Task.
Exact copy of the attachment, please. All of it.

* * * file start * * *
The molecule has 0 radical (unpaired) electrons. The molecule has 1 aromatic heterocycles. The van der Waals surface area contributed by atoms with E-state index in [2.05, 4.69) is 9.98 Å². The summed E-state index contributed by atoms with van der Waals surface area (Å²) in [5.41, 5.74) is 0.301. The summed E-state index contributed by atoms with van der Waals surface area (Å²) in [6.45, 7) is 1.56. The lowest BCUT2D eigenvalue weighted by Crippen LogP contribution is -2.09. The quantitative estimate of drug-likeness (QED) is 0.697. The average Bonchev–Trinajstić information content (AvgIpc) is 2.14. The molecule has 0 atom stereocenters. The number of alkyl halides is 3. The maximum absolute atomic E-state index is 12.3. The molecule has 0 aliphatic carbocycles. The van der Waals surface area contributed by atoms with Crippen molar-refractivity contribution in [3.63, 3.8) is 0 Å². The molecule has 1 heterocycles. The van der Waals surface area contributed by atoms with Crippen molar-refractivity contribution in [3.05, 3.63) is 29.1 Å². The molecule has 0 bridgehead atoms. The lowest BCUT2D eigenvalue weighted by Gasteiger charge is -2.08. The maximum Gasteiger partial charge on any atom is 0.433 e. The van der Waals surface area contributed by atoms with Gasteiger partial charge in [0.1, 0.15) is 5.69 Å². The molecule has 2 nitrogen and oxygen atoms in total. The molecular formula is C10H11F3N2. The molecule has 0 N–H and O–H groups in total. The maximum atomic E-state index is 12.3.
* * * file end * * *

The molecule has 0 radical (unpaired) electrons. The molecule has 1 aromatic heterocycles. The van der Waals surface area contributed by atoms with E-state index in [2.05, 4.69) is 9.98 Å². The summed E-state index contributed by atoms with van der Waals surface area (Å²) in [5.41, 5.74) is 0.301. The summed E-state index contributed by atoms with van der Waals surface area (Å²) in [6.45, 7) is 1.56. The lowest BCUT2D eigenvalue weighted by Crippen LogP contribution is -2.09. The quantitative estimate of drug-likeness (QED) is 0.697. The average Bonchev–Trinajstić information content (AvgIpc) is 2.14. The molecule has 0 atom stereocenters. The number of alkyl halides is 3. The maximum absolute atomic E-state index is 12.3. The molecule has 0 aliphatic carbocycles. The van der Waals surface area contributed by atoms with Crippen molar-refractivity contribution in [3.63, 3.8) is 0 Å². The molecule has 1 heterocycles. The van der Waals surface area contributed by atoms with Crippen molar-refractivity contribution in [3.05, 3.63) is 29.1 Å². The molecule has 0 bridgehead atoms. The lowest BCUT2D eigenvalue weighted by Gasteiger charge is -2.08. The maximum Gasteiger partial charge on any atom is 0.433 e. The van der Waals surface area contributed by atoms with Gasteiger partial charge in [0.1, 0.15) is 5.69 Å². The molecule has 2 nitrogen and oxygen atoms in total. The molecular formula is C10H11F3N2. The molecule has 0 N–H and O–H groups in total. The maximum atomic E-state index is 12.3.